Navy SEAL George "Pug" Ironhorse is part Navajo Indian, part Scottish, and part Armenian. Before they let him retire, he is given one last mission: stop nuclear terrorists from hitting Los Angeles. His uses his first suspect, a nuclear medicine technologist who photographs birds on the weekends, as bait to draw out the bad guys. Things don't turn out as planned. First book in a series More
U.S. Navy SEAL George E. "Pug" Ironhorse V. comes from a long line of Navajo Indians who have served the United States armed forces. His grandfather, George E. Ironhorse Jr. was a decorated Green Beret who started in World War II, and retired after the Vietnam War.
Pug has served some 20 years in the Navy, and is quite eager to retire. He wants to retreat to his small seaside house in San Diego, and play with his children. Before they will let him go, the Navy loans him to the NNSA, the National Nuclear Security Agency. The NNSA believes that a terrorist cell has plans to smuggle massive quantities of isotopes into the U.S., and set off a radiological "dirty bomb" somewhere in Los Angeles. Pug departs from his usual role of commando leader and finds himself playing detective, along with a motley crew of former- and active-duty military personnel. Neither Pug nor his crew do a good job of blending in, leading to trouble.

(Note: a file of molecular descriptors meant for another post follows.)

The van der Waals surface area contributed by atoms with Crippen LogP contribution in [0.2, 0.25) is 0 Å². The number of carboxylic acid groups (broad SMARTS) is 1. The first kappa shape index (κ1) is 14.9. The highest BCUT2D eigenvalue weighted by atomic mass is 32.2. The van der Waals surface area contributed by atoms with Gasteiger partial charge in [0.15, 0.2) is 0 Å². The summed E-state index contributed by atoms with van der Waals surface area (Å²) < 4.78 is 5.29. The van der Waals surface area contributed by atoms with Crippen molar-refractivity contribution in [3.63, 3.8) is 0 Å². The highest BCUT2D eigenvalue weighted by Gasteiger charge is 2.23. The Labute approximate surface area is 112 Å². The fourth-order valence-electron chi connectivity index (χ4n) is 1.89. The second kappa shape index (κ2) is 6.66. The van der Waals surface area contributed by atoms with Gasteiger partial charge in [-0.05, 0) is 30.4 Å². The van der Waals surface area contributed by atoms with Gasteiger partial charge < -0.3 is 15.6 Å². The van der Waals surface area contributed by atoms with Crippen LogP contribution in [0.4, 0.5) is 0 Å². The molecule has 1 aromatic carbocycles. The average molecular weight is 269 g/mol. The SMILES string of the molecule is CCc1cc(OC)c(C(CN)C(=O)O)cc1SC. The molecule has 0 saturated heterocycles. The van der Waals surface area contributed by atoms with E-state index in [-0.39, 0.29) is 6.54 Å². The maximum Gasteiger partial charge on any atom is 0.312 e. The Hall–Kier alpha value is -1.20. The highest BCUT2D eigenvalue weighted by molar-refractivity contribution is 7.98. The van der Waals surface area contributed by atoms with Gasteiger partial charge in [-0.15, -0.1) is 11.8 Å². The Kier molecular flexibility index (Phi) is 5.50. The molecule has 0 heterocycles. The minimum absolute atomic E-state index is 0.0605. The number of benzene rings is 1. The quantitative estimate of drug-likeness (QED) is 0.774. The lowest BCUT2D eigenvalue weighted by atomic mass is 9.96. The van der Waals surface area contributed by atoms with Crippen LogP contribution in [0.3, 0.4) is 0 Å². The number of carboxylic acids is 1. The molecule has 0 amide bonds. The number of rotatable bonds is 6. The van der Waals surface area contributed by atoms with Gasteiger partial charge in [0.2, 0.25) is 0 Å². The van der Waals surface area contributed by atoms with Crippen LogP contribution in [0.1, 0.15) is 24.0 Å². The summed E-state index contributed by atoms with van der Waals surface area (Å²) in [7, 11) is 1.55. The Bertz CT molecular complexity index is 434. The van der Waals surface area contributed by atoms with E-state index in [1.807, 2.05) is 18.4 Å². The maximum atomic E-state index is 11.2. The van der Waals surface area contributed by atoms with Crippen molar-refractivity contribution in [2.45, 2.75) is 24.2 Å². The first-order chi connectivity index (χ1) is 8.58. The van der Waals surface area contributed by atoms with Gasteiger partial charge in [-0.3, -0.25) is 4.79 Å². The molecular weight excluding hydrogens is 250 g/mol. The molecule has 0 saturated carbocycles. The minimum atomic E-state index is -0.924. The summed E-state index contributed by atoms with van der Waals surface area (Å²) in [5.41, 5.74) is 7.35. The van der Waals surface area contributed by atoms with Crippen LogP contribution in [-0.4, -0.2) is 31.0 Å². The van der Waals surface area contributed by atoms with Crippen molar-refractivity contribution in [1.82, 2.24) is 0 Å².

Pug's first problem is Jake Kovacs, a nuclear medicine technologist who scans cancer patients in the hospital, using radioactive drugs. Jake would rather be outdoors, photographing birds. After quickly realizing that Jake is not involved in the the dirty bomb plot, Pug decides to use him as bait, to lure out the bad guys. Pug's plan works a little too well, and he almost gets Jake killed.
Jake's subculture is a group of hardcore birdwatchers, or "birders" who will drop everything and drive long distances to see unusual or rare birds that are reported on the internet. His membership in this group brings him solace in an otherwise lonely existence. Divorced, he lives alone with a Basset Hound with her own unusual history.